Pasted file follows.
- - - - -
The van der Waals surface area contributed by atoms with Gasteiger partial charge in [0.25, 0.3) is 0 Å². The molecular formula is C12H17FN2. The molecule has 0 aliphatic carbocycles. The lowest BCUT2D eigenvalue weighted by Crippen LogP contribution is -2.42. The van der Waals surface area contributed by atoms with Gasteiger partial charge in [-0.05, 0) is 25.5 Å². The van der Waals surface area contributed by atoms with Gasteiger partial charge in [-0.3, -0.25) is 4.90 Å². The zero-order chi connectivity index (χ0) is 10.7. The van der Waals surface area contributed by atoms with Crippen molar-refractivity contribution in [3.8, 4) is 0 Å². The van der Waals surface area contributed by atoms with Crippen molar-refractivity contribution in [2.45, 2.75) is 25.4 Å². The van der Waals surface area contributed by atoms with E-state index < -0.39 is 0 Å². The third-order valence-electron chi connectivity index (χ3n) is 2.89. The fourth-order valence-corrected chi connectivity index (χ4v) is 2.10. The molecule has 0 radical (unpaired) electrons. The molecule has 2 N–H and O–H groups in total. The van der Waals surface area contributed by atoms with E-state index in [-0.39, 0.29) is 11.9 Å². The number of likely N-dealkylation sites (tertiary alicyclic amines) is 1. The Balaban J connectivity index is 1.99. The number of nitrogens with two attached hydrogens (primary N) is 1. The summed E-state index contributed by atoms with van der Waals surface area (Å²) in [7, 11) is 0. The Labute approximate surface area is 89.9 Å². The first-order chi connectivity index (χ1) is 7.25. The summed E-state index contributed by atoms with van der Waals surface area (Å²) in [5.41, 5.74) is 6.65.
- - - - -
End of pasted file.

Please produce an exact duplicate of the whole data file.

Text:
The van der Waals surface area contributed by atoms with Gasteiger partial charge in [0.25, 0.3) is 0 Å². The molecular formula is C12H17FN2. The molecule has 0 aliphatic carbocycles. The lowest BCUT2D eigenvalue weighted by Crippen LogP contribution is -2.42. The van der Waals surface area contributed by atoms with Gasteiger partial charge in [-0.05, 0) is 25.5 Å². The van der Waals surface area contributed by atoms with Gasteiger partial charge in [-0.3, -0.25) is 4.90 Å². The zero-order chi connectivity index (χ0) is 10.7. The van der Waals surface area contributed by atoms with Crippen molar-refractivity contribution in [3.8, 4) is 0 Å². The van der Waals surface area contributed by atoms with Crippen molar-refractivity contribution in [2.45, 2.75) is 25.4 Å². The van der Waals surface area contributed by atoms with E-state index < -0.39 is 0 Å². The third-order valence-electron chi connectivity index (χ3n) is 2.89. The fourth-order valence-corrected chi connectivity index (χ4v) is 2.10. The molecule has 0 radical (unpaired) electrons. The molecule has 2 N–H and O–H groups in total. The van der Waals surface area contributed by atoms with E-state index in [-0.39, 0.29) is 11.9 Å². The number of likely N-dealkylation sites (tertiary alicyclic amines) is 1. The Balaban J connectivity index is 1.99. The number of nitrogens with two attached hydrogens (primary N) is 1. The summed E-state index contributed by atoms with van der Waals surface area (Å²) in [7, 11) is 0. The Labute approximate surface area is 89.9 Å². The first-order chi connectivity index (χ1) is 7.25. The summed E-state index contributed by atoms with van der Waals surface area (Å²) in [5.41, 5.74) is 6.65.